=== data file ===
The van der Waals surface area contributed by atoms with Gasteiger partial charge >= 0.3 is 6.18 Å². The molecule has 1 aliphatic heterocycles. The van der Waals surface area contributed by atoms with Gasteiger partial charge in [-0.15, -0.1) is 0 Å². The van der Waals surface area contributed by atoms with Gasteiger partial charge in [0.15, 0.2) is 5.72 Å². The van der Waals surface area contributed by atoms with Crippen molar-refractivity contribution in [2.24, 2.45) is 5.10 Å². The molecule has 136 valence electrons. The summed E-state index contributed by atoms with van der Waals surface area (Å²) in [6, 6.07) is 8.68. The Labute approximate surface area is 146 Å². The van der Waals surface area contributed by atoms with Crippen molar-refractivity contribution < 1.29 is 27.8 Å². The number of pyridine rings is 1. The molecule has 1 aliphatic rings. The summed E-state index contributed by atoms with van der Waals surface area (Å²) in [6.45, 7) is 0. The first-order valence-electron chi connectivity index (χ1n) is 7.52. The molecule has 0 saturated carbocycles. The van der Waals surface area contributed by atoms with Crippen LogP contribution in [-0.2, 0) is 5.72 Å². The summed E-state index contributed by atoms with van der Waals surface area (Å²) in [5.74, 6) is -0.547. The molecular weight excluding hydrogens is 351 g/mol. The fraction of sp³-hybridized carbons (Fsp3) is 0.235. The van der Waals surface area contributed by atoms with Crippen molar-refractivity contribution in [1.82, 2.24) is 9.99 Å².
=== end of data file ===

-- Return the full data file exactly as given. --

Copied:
The van der Waals surface area contributed by atoms with Gasteiger partial charge >= 0.3 is 6.18 Å². The molecule has 1 aliphatic heterocycles. The van der Waals surface area contributed by atoms with Gasteiger partial charge in [-0.15, -0.1) is 0 Å². The van der Waals surface area contributed by atoms with Gasteiger partial charge in [0.15, 0.2) is 5.72 Å². The van der Waals surface area contributed by atoms with Crippen molar-refractivity contribution in [2.24, 2.45) is 5.10 Å². The molecule has 136 valence electrons. The summed E-state index contributed by atoms with van der Waals surface area (Å²) in [6, 6.07) is 8.68. The Labute approximate surface area is 146 Å². The van der Waals surface area contributed by atoms with Crippen molar-refractivity contribution < 1.29 is 27.8 Å². The number of pyridine rings is 1. The molecule has 1 aliphatic rings. The summed E-state index contributed by atoms with van der Waals surface area (Å²) in [6.45, 7) is 0. The first-order valence-electron chi connectivity index (χ1n) is 7.52. The molecule has 0 saturated carbocycles. The van der Waals surface area contributed by atoms with Crippen LogP contribution in [-0.2, 0) is 5.72 Å². The summed E-state index contributed by atoms with van der Waals surface area (Å²) in [5.74, 6) is -0.547. The molecular weight excluding hydrogens is 351 g/mol. The fraction of sp³-hybridized carbons (Fsp3) is 0.235. The van der Waals surface area contributed by atoms with Crippen molar-refractivity contribution in [1.82, 2.24) is 9.99 Å².